# Open Data Collection with Party Favors

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Yesterday was my last day with AP Statistics.  Most had presented their final projects last Friday.  We had extended periods due to other courses taking finals.  Once everyone had finished their presentations, we had a lot of time left.

I opened the cabinet and got these items out…placed them on a desk.  I told students to get one (or more) and play.  After a few minutes of kid-like laughter, I instructed them their last daily assignment was to create a data collection lab.

Basically, they were instructed to come up with a question addressing their toy, determine what they could measure that would allow them to answer their question, outline a lab to collect data and suggest a statistical test that would allow them analyze their data.

It was quite humorous watching them combine toys to develop their questions.  It truly was a time of play, but at the same time – thinking was happening!

I believe this will be a task I use the next time I get to teach Statistics.  However, it will focus on the type of data we collect…categorical vs. quantitative and what questions could be answered based on the collected data.

Once again, I am amazed/not amazed at some of the ideas they come up with.  And remind me – why do I not do more tasks like this?  #lakerproud #awesomestudents

# Jelly Blubbers & End of Week Reflection #MTBoSBlaugust Post 20

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This is  my second round with AP Statistics.  My feet are at least on the ground – still much to learn but not that blinded feeling of last semester.

This week students read Chapter 12 on Sampling Techniques (BVD, 3rd ed.).  We began class by a quick survey of which technique you felt was going to be easiest to remember and which was most difficult.  Interesting results – they felt systematic sounded the most difficult.  I don’t have a picture of their tallies.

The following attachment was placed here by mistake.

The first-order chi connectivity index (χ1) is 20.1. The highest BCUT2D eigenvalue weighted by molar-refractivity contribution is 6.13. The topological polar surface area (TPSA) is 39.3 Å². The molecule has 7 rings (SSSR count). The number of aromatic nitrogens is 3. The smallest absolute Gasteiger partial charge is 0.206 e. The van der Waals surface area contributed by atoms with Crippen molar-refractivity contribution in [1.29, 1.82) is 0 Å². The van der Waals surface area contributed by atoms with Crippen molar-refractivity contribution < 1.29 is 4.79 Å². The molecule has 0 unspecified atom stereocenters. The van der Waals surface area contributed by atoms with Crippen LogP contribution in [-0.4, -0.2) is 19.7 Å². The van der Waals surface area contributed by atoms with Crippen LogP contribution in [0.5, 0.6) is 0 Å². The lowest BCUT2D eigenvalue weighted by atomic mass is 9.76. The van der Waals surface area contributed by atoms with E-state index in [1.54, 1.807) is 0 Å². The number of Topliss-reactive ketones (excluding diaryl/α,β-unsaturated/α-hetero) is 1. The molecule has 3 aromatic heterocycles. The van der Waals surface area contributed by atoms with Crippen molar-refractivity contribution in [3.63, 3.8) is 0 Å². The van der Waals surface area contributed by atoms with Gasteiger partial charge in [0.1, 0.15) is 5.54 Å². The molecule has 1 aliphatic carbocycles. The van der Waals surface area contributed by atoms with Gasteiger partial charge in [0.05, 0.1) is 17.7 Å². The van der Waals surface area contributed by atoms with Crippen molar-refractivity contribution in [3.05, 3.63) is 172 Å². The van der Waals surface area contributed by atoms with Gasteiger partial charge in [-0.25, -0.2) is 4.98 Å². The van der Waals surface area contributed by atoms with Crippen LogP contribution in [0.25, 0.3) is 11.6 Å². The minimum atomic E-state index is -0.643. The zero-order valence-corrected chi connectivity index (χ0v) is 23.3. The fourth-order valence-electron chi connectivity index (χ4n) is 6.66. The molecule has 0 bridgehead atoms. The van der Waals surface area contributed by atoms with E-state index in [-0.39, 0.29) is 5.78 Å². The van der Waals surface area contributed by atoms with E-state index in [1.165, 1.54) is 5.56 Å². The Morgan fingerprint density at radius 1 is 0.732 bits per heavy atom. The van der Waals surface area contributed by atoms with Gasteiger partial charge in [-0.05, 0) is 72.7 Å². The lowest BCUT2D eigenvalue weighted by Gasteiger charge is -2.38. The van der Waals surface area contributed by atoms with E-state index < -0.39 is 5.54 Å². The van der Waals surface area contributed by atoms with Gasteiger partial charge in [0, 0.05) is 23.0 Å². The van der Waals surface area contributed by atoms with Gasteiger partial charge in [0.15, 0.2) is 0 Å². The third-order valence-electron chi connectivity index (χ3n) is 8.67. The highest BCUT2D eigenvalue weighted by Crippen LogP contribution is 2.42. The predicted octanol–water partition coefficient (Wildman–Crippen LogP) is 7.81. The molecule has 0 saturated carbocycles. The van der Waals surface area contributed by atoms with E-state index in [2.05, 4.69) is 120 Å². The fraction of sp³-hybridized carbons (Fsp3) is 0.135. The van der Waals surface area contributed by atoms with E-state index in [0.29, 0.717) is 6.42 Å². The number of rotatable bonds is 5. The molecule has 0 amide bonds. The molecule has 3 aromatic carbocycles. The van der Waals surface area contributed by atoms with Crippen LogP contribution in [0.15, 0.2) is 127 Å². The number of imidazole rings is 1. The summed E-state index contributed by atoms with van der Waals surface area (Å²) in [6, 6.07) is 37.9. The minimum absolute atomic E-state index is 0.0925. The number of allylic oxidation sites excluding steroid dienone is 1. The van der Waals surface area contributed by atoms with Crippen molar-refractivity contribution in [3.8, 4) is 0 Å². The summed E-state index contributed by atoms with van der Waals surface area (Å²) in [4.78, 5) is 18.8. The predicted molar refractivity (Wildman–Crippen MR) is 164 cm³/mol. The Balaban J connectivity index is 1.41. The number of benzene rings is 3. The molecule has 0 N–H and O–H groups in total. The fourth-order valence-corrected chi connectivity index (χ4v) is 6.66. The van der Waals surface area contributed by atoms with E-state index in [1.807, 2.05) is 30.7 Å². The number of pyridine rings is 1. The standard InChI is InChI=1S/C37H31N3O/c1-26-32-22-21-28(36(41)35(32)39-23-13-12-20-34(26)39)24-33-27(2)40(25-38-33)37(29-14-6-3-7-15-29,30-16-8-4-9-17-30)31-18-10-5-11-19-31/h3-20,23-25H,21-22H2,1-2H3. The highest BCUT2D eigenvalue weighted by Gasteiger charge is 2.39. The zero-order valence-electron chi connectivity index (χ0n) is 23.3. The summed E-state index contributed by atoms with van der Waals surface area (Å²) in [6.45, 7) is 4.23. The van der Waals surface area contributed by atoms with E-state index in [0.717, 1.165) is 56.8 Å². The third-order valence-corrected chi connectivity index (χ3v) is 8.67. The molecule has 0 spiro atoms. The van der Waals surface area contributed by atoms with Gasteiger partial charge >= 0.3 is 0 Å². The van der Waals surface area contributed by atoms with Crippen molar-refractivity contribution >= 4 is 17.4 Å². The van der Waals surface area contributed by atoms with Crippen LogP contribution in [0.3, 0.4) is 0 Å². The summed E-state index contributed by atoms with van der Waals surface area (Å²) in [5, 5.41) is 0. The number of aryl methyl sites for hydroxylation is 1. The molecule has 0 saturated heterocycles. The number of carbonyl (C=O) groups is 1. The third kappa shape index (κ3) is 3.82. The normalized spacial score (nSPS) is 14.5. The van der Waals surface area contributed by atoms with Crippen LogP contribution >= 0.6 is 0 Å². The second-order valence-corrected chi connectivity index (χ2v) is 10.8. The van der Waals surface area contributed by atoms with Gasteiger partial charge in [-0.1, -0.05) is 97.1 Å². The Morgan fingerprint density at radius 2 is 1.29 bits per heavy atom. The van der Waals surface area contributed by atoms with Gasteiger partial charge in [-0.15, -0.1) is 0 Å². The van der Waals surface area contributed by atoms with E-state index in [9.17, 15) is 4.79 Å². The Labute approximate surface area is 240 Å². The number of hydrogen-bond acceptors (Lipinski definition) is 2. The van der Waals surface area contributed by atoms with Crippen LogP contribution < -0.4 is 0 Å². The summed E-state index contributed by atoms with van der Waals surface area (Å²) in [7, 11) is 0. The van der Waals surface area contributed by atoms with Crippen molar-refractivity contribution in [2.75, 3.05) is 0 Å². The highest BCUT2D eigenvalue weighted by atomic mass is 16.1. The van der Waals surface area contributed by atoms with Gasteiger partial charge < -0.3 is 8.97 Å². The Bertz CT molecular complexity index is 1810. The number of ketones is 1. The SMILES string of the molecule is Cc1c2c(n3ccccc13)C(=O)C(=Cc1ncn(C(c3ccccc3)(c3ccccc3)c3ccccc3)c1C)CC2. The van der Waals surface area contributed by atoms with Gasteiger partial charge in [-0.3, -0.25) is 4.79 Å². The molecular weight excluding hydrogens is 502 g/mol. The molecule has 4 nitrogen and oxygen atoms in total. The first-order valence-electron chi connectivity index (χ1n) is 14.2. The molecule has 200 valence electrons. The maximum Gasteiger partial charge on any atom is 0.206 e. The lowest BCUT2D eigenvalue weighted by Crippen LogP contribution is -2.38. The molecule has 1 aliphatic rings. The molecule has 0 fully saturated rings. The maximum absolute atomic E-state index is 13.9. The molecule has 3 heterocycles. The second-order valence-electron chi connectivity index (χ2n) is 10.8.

Not sure where Jelly Blubbers came from – but @druinok had shared them with me.  Its a great illustration to help students have a concrete model of each technique.  While leaving class, a student thank me for the activity because it helped them differentiate between them.

The stratified colony was a GREAT illustration for students to see how each strata was homogenuously grouped – it made sense when they saw it!  After going through the entire set of sampling techniques, the following day, I asked them to collect more samples, a couple using each method.  I felt it was important for them to run the collections on their own – me available when questions arose.  It was a quiet time, they were able to process “connect the dots” for each method.

Our discussion went back to our initial feelings of which one was most difficult/easy for them to remember.  Funny how most of them changed their minds with systematic and felt it was quite easy, once they “saw” how it worked.

Class ended Friday with a 2-minute reflection grid of their week.

+ Something I’ve learned…

? Something I still have a question about…

! Something I don’t want to forget…

“lightbuld” – an A-HA moment…

No big surprises.  There are still questions about parameter vs. statistic, how to differentiate between cluster & stratified.  I plan to sit down this afternoon to find an efficient way of addressing their questions.

Its a small group of students.  Sadly, I lost several who took the class who were interested in Nursing because of scheduling conflicts with an MNA class.  But I love the mix of students I have – varied life experiences, varied interests, varied attitudes about their math abilities.  I look forward to this (ENTIRE) year with them.  My first round with stats was a semester block last spring – it felt rushed and cramming, but now I will have opportunity to let them develop their thinking and understanding of concepts.

It was a great week of school.